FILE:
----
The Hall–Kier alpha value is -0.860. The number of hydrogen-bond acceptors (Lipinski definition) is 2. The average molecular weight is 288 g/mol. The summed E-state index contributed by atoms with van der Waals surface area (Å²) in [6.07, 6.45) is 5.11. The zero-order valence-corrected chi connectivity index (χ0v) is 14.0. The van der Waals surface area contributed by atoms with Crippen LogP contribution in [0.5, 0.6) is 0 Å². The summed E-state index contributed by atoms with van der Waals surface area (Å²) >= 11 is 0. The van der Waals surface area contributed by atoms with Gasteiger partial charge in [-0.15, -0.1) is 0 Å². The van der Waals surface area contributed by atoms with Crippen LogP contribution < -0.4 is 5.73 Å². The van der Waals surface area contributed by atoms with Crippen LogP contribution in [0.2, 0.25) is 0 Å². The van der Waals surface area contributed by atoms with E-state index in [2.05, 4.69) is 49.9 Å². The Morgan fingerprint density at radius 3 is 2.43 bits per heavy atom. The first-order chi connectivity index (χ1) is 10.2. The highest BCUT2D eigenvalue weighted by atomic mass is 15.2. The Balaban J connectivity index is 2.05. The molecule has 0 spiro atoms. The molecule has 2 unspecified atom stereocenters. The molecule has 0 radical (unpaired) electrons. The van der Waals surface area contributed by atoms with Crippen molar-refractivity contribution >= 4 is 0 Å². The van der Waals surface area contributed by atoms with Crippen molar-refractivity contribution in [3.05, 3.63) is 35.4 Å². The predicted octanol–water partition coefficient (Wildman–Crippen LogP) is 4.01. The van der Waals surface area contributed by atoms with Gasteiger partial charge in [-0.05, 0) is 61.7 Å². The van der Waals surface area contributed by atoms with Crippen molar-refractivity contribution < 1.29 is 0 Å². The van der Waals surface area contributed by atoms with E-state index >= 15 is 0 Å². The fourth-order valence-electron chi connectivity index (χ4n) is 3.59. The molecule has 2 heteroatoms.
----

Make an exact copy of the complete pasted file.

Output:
The Hall–Kier alpha value is -0.860. The number of hydrogen-bond acceptors (Lipinski definition) is 2. The average molecular weight is 288 g/mol. The summed E-state index contributed by atoms with van der Waals surface area (Å²) in [6.07, 6.45) is 5.11. The zero-order valence-corrected chi connectivity index (χ0v) is 14.0. The van der Waals surface area contributed by atoms with Crippen LogP contribution in [0.5, 0.6) is 0 Å². The summed E-state index contributed by atoms with van der Waals surface area (Å²) >= 11 is 0. The van der Waals surface area contributed by atoms with Gasteiger partial charge in [-0.15, -0.1) is 0 Å². The van der Waals surface area contributed by atoms with Crippen LogP contribution < -0.4 is 5.73 Å². The van der Waals surface area contributed by atoms with Crippen LogP contribution in [0.2, 0.25) is 0 Å². The van der Waals surface area contributed by atoms with E-state index in [2.05, 4.69) is 49.9 Å². The Morgan fingerprint density at radius 3 is 2.43 bits per heavy atom. The first-order chi connectivity index (χ1) is 10.2. The highest BCUT2D eigenvalue weighted by atomic mass is 15.2. The Balaban J connectivity index is 2.05. The molecule has 0 spiro atoms. The molecule has 2 unspecified atom stereocenters. The molecule has 0 radical (unpaired) electrons. The van der Waals surface area contributed by atoms with Crippen molar-refractivity contribution >= 4 is 0 Å². The van der Waals surface area contributed by atoms with Crippen molar-refractivity contribution in [3.05, 3.63) is 35.4 Å². The predicted octanol–water partition coefficient (Wildman–Crippen LogP) is 4.01. The van der Waals surface area contributed by atoms with Gasteiger partial charge in [-0.05, 0) is 61.7 Å². The van der Waals surface area contributed by atoms with Crippen molar-refractivity contribution < 1.29 is 0 Å². The van der Waals surface area contributed by atoms with E-state index >= 15 is 0 Å². The fourth-order valence-electron chi connectivity index (χ4n) is 3.59. The molecule has 2 heteroatoms.